Until one day in 1964 - a Sunday morning, while my dad was preaching - I all of a sudden knew and felt that if I died I would perish in hell and deservedly so. Understand, I was only 6 years old, but I was suddenly and unexpectedly overwhelmed - crushed with an awful sense of my lostness. For the first time ever I saw my need of a Savior, and I knew that only Jesus would do. Only He had died for sinners, and only He could save me. And that day I began to look to Him. When the congregation stood to sing the "invitation hymn," I turned to my mother and asked if she would walk with me to the front. Before she could put the hymnal in the rack I had gone. I was desperate. I was shaken and torn to the deepest part of my soul. And that morning I knelt and did business with God. I told him I was lost. I told him I needed to be saved. I cannot emphasize enough how desperate and crushed and broken I felt. I understood and felt that I was lost. In later years I became acquainted with the Biblical doctrine of "irresistible grace." My own experience was such that I had no trouble understanding the doctrine, and I could scarcely have even questioned it - it matched my experience all too well. God had made me feel desperate, and no one in the world could ever have kept me back from going to Him. That morning I ran to Christ with all of my might. I knew that if I did not have Him as my Savior I would perish. With tears and with faith I begged God for mercy. I acknowledged in the words of a six-year-old my spiritual poverty and asked him to save me. I laid myself before Him in complete brokenness and submission. I knew and felt that I deserved hell, and I cried for rescue. I do not set up my experience as a model for anyone, but my conversion to Christ was the most dramatic moment of my entire life, and I have never got over it. God had overwhelmed me with the most awful sense of sin and judgment. And then, in a moment, he overwhelmed me with a great sense of His love and grace - and with a sense of my new-found safety in Jesus Christ. I went home with a solid and happy assurance of my good standing in Christ - a confidence which (I say this honestly) has never been shaken to this day. I didn't know much theology at that point - I was only six! But I knew that Jesus Christ was my Savior, and I knew that with Him I was safe and would be safe forever. God had saved me, and I knew it. And I was one very, very, very happy boy. Such a powerful sense of the love of God was so poured out in my heart and so filled it to overflowing, that it was more than a match for that awful sense of lostness. The subject of Christian joy has never been difficult for me to grasp at all. Ever after that day when I would read or hear from the Scriptures that statement about a Christian's "first love," I knew very well what it meant, even if I could not explain it. I cannot say it too strongly - when God saved me, he made me know it. And I loved it. I loved Him, and I knew He loved me.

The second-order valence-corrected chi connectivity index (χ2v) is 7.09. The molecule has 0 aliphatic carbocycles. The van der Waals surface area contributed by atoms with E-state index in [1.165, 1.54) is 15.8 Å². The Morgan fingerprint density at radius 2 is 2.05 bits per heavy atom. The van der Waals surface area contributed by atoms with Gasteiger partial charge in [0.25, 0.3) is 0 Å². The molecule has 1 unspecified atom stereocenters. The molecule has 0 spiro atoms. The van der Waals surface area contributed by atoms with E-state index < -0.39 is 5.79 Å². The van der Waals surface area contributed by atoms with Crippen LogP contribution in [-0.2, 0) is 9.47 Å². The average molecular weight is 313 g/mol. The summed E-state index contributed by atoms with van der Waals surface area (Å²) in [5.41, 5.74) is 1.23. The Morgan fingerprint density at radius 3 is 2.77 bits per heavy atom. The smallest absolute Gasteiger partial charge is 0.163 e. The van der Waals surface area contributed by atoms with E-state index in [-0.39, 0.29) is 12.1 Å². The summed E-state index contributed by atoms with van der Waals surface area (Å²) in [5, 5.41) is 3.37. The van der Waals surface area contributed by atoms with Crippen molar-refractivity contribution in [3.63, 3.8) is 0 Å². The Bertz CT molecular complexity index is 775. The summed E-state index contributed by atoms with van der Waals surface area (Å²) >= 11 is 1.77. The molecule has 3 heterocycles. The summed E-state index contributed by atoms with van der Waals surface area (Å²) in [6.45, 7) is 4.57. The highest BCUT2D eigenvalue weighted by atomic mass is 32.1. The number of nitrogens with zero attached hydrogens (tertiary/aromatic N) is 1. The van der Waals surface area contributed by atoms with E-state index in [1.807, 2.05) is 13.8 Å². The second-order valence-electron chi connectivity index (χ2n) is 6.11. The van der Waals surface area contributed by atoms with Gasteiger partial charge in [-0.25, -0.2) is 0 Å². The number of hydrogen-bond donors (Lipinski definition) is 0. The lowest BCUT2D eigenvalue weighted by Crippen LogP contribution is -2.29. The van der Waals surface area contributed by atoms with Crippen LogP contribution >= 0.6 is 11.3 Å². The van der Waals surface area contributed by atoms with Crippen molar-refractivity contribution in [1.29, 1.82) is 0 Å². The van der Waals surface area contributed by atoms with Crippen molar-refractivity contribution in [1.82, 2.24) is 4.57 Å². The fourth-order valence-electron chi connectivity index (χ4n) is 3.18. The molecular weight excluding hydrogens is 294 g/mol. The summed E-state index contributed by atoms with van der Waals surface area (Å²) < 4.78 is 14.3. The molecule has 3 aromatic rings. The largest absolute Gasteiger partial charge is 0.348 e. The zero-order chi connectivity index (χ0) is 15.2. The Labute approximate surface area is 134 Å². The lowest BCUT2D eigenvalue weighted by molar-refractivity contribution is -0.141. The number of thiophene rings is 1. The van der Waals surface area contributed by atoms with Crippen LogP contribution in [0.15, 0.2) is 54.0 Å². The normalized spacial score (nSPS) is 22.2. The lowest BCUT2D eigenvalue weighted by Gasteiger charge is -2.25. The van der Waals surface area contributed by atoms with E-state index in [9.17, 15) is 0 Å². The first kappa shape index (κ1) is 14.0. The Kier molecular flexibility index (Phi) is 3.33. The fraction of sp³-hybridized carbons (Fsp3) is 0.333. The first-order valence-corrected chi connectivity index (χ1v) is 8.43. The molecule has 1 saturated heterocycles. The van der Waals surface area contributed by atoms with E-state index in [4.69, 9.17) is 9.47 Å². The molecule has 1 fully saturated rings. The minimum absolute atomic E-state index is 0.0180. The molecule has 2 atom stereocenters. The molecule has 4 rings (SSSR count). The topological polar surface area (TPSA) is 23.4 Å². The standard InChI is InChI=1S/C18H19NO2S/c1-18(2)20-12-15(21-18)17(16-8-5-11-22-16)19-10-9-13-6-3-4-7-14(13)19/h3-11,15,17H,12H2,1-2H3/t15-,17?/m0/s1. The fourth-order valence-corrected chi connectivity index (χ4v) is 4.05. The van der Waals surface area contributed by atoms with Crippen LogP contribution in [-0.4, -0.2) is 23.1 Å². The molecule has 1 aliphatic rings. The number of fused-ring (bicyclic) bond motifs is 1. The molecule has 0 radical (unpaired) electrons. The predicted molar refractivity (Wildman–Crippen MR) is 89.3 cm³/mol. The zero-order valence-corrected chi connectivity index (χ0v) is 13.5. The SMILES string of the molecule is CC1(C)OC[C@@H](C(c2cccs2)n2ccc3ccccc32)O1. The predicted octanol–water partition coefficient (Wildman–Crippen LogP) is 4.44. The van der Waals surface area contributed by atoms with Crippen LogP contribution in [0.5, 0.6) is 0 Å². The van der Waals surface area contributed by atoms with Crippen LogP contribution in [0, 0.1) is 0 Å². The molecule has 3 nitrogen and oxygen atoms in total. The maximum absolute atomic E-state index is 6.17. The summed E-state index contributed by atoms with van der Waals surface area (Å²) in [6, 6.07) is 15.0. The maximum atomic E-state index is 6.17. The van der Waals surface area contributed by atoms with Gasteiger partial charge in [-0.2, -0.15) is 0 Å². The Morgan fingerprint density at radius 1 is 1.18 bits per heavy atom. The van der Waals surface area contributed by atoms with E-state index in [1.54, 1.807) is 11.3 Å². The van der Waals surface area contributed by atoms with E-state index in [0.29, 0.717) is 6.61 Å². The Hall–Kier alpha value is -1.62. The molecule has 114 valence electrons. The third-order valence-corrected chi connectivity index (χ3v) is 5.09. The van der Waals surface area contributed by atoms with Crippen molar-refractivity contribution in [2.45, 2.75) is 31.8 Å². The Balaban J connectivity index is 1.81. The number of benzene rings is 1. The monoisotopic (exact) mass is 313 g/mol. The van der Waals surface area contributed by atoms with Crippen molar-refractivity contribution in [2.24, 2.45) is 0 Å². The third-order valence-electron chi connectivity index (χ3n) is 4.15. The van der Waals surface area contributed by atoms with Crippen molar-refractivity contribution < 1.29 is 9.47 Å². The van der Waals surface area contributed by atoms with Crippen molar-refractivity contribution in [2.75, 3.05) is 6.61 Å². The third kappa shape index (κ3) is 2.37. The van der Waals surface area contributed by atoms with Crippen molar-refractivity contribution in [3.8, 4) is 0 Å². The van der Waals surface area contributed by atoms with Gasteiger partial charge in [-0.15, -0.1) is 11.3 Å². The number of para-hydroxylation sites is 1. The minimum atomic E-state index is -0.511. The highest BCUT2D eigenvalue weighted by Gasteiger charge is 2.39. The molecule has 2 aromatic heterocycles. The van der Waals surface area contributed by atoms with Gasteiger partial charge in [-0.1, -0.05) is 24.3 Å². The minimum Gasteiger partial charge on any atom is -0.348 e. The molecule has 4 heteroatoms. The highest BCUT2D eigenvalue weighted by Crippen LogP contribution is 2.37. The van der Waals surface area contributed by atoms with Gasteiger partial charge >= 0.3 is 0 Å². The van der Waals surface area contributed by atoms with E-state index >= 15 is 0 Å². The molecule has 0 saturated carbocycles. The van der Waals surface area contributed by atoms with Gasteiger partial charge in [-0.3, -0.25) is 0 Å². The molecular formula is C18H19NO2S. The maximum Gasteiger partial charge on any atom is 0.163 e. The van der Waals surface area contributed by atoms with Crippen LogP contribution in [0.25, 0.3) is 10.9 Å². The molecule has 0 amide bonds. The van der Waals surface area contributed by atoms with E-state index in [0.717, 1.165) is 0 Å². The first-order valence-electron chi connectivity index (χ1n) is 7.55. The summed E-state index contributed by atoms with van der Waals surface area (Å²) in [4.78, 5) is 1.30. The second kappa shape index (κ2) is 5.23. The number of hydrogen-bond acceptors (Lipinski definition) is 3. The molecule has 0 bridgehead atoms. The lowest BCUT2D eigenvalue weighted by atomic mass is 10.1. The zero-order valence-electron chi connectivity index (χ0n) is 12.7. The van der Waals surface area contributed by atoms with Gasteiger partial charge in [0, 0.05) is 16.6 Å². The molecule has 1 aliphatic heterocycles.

And it was this experience, which I never got over, that God used to call me to preach. From as far back as I remember - before even a serious thought of preaching - the line from Wm. Cooper's hymn has been a favorite -

"E'er since by faith I saw the stream,
Redeeming wounds supply,
Redeeming love has been my theme,
And shall be till I die."

I am almost embarrassed to talk like this, because it seems to many so unbelievable that a six-year-old boy could experience all this and think like this. But I knew on that Sunday morning that my entire existence had been changed - my whole outlook, my whole life, my whole being was different. I had been born again. I had new life. I was a new creation in Christ. All these Biblical expressions were after that day immediately understandable for me, even if not explainable. Things would never be the same. I would never be the same, and I knew it. I had fallen in love with Christ. In that moment He became my unrivaled treasure.

Isn't that a beautiful conversion story?

But can you imagine, in your wildest imagination, that this same Brother Zaspel is now preaching and teaching against "the altar call," or what is known as the "invitation"? He was saved during an invitation, but now he is against them!